Common Hardwood Myths

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Today, we’re addressing some of common misperceptions about hardwood. If you’re thinking of installing hardwood or making any kind of upgrade, you’ll need the best information possible in order to make informed choices for your home. Here’s some bad info you can cross off your list of considerations:

1. Wood floors should not be used in a kitchen.

Kitchens are one of the most popular rooms in the house for hardwood floors. Built to withstand heavy traffic and give long lasting beauty with minimal maintenance, hardwood floors are a perfect choice.

Hardwood is a GREAT choice for the kitchen.

Hardwood is a GREAT choice for the kitchen.

2. Damp mopping is the best way to clean a wood floor.

To the contrary, the best way to clean a floor is with a dry microfiber dust mop. Dust mops are great for everyday cleaning. A damp mop can be used for occasional cleaning, but too much regular use of water can dull a floor finish. When damp mopping water should not drip off the mop head, using too much water hence “wet mopping” can cause damage and discolor wood floors.

3. Hardwood floors should not scratch or dent.

Although Hardwood floors of all species are durable enough to withstand the wear and tear of daily life, top finishes and wood can still scratch or dent given enough applied pressure or resistance. Higher gloss will show more imperfections. Manufactures do not warrant against scratching and denting

4. High heel shoes will not damage a wood floor.

High heels or spiked heels are damaging to hardwood flooring. They strike the floor with more force per inch than an elephant’s foot. High or spiked heels in disrepair are especially harmful, as the heel acts much like a tiny hammer pounding away at the floor with as much force as 10,000 pounds per inch!

These heels are made for putting a hurting on even the most durable floors over time.

These heels can put a hurting on even the most durable floors.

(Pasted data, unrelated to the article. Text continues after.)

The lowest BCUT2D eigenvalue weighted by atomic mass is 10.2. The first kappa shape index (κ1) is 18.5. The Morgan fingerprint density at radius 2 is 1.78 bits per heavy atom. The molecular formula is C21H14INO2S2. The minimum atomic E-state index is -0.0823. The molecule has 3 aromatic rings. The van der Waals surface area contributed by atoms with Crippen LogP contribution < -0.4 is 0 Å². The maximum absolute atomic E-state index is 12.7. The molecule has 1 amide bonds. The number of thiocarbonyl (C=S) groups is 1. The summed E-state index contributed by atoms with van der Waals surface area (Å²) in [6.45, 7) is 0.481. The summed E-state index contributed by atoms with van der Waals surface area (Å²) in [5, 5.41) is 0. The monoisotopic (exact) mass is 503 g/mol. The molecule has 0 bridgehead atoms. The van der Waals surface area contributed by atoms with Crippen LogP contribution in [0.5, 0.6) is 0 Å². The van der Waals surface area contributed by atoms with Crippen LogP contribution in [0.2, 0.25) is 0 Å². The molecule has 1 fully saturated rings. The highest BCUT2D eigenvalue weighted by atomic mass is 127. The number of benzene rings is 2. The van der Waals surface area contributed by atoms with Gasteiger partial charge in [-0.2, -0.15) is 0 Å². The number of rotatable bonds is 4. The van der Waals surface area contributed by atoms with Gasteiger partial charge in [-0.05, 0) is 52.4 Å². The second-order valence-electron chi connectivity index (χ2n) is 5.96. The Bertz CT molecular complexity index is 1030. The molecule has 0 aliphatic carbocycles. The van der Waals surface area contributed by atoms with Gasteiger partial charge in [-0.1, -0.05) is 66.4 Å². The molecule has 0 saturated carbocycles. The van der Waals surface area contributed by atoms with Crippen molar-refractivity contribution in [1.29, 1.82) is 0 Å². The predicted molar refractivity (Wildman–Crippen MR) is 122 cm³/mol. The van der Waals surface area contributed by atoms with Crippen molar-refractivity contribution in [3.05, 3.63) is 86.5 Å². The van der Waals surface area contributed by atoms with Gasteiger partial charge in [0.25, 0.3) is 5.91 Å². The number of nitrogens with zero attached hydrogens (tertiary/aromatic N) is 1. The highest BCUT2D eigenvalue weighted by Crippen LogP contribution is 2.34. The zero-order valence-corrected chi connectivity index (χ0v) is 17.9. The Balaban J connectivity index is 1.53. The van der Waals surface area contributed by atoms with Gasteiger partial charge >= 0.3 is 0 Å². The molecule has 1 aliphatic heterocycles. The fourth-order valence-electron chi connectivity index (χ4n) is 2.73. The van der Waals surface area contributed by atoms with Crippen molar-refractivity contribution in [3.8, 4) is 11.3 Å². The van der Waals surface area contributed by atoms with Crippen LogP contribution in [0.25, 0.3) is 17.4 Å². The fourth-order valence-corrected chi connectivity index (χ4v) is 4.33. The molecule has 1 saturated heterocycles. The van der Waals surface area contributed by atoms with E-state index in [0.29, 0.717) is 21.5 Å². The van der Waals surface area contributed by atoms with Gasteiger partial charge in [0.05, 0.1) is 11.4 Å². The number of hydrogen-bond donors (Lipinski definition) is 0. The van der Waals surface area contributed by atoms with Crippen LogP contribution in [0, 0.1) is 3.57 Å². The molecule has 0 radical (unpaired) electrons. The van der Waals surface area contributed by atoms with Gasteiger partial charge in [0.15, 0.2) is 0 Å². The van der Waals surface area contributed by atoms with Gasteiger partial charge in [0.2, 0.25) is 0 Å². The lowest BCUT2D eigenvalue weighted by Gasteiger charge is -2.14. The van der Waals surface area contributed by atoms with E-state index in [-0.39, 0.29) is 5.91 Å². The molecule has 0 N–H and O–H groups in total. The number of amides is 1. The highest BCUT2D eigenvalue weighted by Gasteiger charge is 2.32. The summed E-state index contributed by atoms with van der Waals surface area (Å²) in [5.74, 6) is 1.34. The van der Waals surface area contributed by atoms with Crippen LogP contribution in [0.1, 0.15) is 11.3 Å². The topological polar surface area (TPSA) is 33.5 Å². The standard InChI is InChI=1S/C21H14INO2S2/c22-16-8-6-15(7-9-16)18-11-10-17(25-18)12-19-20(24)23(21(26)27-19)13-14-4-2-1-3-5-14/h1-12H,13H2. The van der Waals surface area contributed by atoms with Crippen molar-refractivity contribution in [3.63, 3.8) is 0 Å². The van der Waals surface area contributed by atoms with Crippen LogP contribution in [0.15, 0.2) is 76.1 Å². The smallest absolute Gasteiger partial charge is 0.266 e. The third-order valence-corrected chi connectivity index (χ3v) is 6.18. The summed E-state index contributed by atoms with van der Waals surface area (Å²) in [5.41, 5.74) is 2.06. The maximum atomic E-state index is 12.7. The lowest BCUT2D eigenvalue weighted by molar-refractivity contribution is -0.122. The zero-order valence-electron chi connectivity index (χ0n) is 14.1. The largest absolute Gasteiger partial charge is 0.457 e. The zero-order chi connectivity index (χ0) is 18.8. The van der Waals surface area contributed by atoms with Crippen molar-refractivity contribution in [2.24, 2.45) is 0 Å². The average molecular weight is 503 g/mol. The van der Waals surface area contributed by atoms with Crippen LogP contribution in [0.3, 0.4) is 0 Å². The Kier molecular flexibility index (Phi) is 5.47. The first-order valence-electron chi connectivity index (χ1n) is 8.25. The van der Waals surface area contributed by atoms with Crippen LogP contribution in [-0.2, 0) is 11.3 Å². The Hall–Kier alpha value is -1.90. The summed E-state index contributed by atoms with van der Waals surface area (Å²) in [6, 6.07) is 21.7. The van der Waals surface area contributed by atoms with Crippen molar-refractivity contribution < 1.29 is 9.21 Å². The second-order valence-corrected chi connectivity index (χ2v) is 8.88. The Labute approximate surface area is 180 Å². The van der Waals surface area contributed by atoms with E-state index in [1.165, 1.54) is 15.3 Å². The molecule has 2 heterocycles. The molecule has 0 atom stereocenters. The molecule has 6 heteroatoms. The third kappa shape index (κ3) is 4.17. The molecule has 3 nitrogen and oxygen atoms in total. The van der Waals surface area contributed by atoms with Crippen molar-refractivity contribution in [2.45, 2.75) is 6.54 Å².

5. When wood floors warp or cup, it is because the wood flooring is defective.

Cupping is due to excess moisture or over drying and is considered jobsite related. Improper water maintenance, a plumbing leak, or moisture from the crawl space, basement, concrete slab or high/low-relative humidity can be the reasons.

6. If my wood floor changes colors or fades, it is because the finish or wood is defective.

No. Actually all wood floors can experience color shade change overtime. American cherry and many exotic species like Brazilian Cherry, Tiger wood, are photosensitive and will gain a richer, darker patina. Area rugs and large furniture that cover the floor should be moved periodically to allow exposure to UV light and air on the area. Eventually, the entire floor will reach the same even shading. There are no known values established for this natural condition, therefore, Manufactures do not warrant against these natural characteristics beyond its control.

7. I should be able to use every piece of wood I purchase.

Realistically, wood is a product of nature not perfect. The industry allows a tolerance not to exceed 5% for defective boards, natural or manufacturer related, based on the total purchase. Some 8-10% for the exotics. If board width size seems to vary during installation, place boards of the same width size together in the same row.

8. If I find a defective board after the floor is installed, the manufacturer will replace or repair it.

No. It is the responsibility of the installer/customer to inspect the floor to be installed and be selective in choosing each board in quality, grading, and natural color variation before installing it. Once installed, the floorboards are deemed to be acceptable to both the installer and the end-user. If necessary, individual board replacements can be accomplished.

9. If my wood floor shows gaps between boards in the winter months, it is defective.

Nearly every wood floor endures some separation in between boards. In winter, when homes are heated and the air is dry, wood flooring gives up some of its moisture and shrinks. When that happens, cracks appear between the boards. In the spring, when the heat is off and the indoor environment regains moisture, most gaps normally close.

Wood boards become dormant with indoor humidity levels of 30-50%and temperatures of 60-80F.

10. Kitchen floor cleaner with vinegar, ammonia, or abrasive cleaners are the best products to use when cleaning my floor.

Never use these kinds of cleaners, as they can dull and damage your hardwood floors and void warranties. Use products safe for urethane finishes.

11. It is best to keep the relative humidity low or dry in my home.

The wood flooring industry recommends that you keep the environment at “normal living conditions”. That is a temperature from 60F to 80F and a relative humidity of 30% to 50% with a continuous flow of air across the floor.

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